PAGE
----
Getting Started with ChibiOS

Today we will tackle the problem of OS on our microcontroller(MCU), the STM32F7 Discovery.

ChibiOS/RT is an RTOS(Real Time Operating System) used for development on embedded platforms. Its licence allows free as well as commercial use. It is very well documented, with lots of examples.

ChibiOS Mascot

Some features of ChibiOS:

  • Efficient and portable preemptive kernel.
  • Many supported architectures and platforms.
  • Static architecture, everything is statically allocated at compile time.
  • Dynamic extensions, dynamic objects are supported by an optional layer built on top of the static core.
  • Rich set of primitives: threads, virtual timers, semaphores, mutexes, condition variables, messages, mailboxes, event flags, queues.
  • Support for priority inheritance algorithm on mutexes.
  • Hardware Abstraction Layer (HAL) component supporting a variety of abstract device drivers: Port, Serial, ADC, CAN, EXT, GPT, I2C, ICU, MAC, MMC, PWM, RTC, SDC, SPI, UART, USB, USB-CDC.
  • Support for external components uIP, lwIP, FatFs.
  • Extensive test suite with benchmarks.
  • Support for C++ applications.

Our objective is to load the RTOS on the MCU and learn to write a thread for the simple Hello World example using it. First of all, to save a lot of steps in setting up the development environment, we will use ChibiStudio.

Please understand that this abstracts a lot of details from the first time embedded developer about cross development and building ChibiOS using toolchains, but that can be explained in another post. Right now, the focus is on getting up and running for development with ChibiOS+ STM32F7 as soon as possible. Let’s hit the dirt!

ChibiStudio: ChibiOS developers have provided an excellent development environment called ChibiStudio, which simplifies setting up IDE considerably. It comprises of the following tools prebaked in a single Eclipse based IDE:

Eclipse Luna 4.4.2 with the following optional components installed already:
Eclipse CDT
– C/C++ GDB Hardware Debugging
– Eclipse XML Editors and Tools
– Target Management Terminal
Serial Connector plugin.
– ChibiOS/RT debug plugin
– ChibiOS/RT configuration plugin
Embedded Systems Register View plugin
GCC ARM toolchain gcc-arm-none-eabi-4_7-2013q2.

To begin with the project, let’s execute a very simple program.

The objective is to “Make the onboard LED flash in a heartbeat pattern“.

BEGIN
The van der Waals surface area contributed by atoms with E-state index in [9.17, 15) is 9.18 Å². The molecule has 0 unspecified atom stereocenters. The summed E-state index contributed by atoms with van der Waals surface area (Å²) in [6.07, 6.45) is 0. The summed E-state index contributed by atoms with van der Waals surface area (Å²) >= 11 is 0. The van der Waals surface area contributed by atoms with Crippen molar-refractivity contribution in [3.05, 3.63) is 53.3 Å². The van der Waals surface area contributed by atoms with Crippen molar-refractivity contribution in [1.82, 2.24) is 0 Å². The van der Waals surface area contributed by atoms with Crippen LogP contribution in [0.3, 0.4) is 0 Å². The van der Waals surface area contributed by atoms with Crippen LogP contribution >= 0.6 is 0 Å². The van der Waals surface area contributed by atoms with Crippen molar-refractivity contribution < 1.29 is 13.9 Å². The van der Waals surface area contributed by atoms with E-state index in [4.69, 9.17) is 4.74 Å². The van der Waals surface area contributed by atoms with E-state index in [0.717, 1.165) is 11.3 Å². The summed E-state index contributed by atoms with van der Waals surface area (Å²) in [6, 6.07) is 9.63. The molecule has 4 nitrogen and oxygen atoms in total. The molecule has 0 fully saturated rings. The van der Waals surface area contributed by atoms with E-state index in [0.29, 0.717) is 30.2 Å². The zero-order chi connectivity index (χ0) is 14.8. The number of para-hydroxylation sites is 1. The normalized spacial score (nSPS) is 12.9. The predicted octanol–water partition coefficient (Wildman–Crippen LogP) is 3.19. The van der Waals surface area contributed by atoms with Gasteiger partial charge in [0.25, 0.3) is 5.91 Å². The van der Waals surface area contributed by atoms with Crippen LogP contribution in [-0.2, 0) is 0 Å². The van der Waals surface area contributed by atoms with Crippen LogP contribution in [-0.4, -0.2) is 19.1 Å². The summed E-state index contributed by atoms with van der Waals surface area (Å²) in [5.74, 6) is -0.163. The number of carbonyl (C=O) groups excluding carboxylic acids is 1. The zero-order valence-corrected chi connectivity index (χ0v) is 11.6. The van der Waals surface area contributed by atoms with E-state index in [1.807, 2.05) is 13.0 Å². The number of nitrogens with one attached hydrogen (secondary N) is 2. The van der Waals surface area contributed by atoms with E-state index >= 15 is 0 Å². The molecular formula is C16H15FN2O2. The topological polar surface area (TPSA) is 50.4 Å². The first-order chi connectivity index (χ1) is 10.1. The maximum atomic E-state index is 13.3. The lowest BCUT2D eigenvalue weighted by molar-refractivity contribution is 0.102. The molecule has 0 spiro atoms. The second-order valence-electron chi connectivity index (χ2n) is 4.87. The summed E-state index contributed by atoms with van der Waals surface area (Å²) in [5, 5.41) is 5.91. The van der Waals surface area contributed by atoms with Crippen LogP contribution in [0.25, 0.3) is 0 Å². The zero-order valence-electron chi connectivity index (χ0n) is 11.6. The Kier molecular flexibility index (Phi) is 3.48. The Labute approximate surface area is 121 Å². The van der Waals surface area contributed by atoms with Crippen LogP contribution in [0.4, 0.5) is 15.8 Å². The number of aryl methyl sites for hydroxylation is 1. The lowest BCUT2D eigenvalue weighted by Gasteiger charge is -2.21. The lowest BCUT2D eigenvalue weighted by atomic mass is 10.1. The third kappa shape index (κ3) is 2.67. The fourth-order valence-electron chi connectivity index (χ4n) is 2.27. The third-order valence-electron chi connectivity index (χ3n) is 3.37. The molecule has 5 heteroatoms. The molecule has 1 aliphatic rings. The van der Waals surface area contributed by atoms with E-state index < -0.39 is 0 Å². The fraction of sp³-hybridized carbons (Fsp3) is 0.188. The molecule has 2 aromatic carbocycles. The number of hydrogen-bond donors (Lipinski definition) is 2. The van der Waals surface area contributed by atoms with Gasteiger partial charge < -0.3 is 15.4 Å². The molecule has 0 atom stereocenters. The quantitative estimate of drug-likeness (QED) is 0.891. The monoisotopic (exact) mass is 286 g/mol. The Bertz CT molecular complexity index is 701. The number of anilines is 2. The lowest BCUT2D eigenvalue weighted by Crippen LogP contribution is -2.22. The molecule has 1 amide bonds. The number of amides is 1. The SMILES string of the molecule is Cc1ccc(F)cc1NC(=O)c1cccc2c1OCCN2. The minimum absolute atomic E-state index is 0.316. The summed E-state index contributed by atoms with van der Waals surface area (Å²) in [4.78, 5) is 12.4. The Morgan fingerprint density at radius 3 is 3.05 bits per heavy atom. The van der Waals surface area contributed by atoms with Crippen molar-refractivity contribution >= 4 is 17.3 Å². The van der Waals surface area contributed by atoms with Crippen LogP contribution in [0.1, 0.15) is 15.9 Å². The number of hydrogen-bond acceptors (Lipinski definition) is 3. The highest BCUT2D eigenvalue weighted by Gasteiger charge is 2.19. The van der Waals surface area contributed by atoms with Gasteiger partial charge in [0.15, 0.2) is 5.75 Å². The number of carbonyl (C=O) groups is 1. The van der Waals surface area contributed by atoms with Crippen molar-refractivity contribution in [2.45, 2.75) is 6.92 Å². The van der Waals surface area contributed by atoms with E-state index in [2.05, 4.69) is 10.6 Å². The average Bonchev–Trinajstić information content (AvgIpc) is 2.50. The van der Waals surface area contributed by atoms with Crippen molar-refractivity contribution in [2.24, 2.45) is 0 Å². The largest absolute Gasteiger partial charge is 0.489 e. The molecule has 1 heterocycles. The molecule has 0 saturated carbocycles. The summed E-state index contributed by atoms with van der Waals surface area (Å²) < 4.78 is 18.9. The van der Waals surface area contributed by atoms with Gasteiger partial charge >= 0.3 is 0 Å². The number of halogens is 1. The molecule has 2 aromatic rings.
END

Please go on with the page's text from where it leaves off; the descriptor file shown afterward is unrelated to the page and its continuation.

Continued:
We will be working in C, so the project must begin with two files:

  1. main.c : File containing main(). This file controls execution of all functions.
  2. makefile: Used to build the project with toolchain.

A ChibiOS based project must also contain three additional files:

  • chconf.h: Containing configuration related to kernel. For example, here it is possible to configure system timing, enable/disable kernel features and enable/disable debug options.
  • halconf.h: Containing configuration related to HAL. Here it is possible to enable/disable whole HAL modules or configure them.
  • mcuconf.h: Containing specific configuration of used MCU. For example, if we enable a certain module in halconf.h, we can choose how many drivers to assign to/enable for that module.


Open up ChibiStudio by extracting the archive you downloaded using the link above. Remember to place the final extracted archive in C: drive only(to ease things as of now). The path to executing ChibiStudio(eclipse) should look like


Open up the file ChibiStudio GCC 4.9 and wait for eclipse to start. You should be greeted with a screen similar to the one below.


On the left side, the main tree of ChibiOS is displayed in the project explorer. Do not worry about other parts of the window, we will come to those later. We will start by finding our board from the available list, expanding its directory and open the main.c file. You will be greeted by the source code of the main file.


Now, the main file has a very simple thread(function) to flash on LED on board while demonstrating ChibiOS. We will extend this a small bit and try to flash the LED in a heartbeat fashion, akin to the BeagleBone Black.

Go to line 30 of the main.c and replace the code given inside while statement as follows:

  while (true) {
palSetLine(LINE_ARD_D13); //First Beat ON
palClearLine(LINE_ARD_D13); //First Beat OFF
palSetLine(LINE_ARD_D13); //Second Beat ON
palClearLine(LINE_ARD_D13); //Second Beat OFF, Wait

Save your edits(Ctrl-S or click the familiar floppy icon near top left). Now click the hammer icon just below the Navigate menu on top bar. This will build the project and generate the hex and binary files needed for execution on board. These executables will be located in the project’s directory in a separate folder named ‘build’. In my case, the folder is located at


Go to this folder and find the hex and bin files waiting to be uploaded to the board. Fire up ST-Link Utility and upload the bin file to the board! For any confusion regarding how to upload file using ST-Link Utility, refer to this post.


You should now see the LED blinking in a heartbeat fashion. Enjoy this success!

Fiddle with this code and try to make the LED flash in your own amazing way if you want to. You can even try writing morse code!

For any suggestions/corrections, please comment below!

Feel free to contact me to correct any mistakes or send a friendly pointer to better sources for the same knowledge. I shall be grateful to you for the same.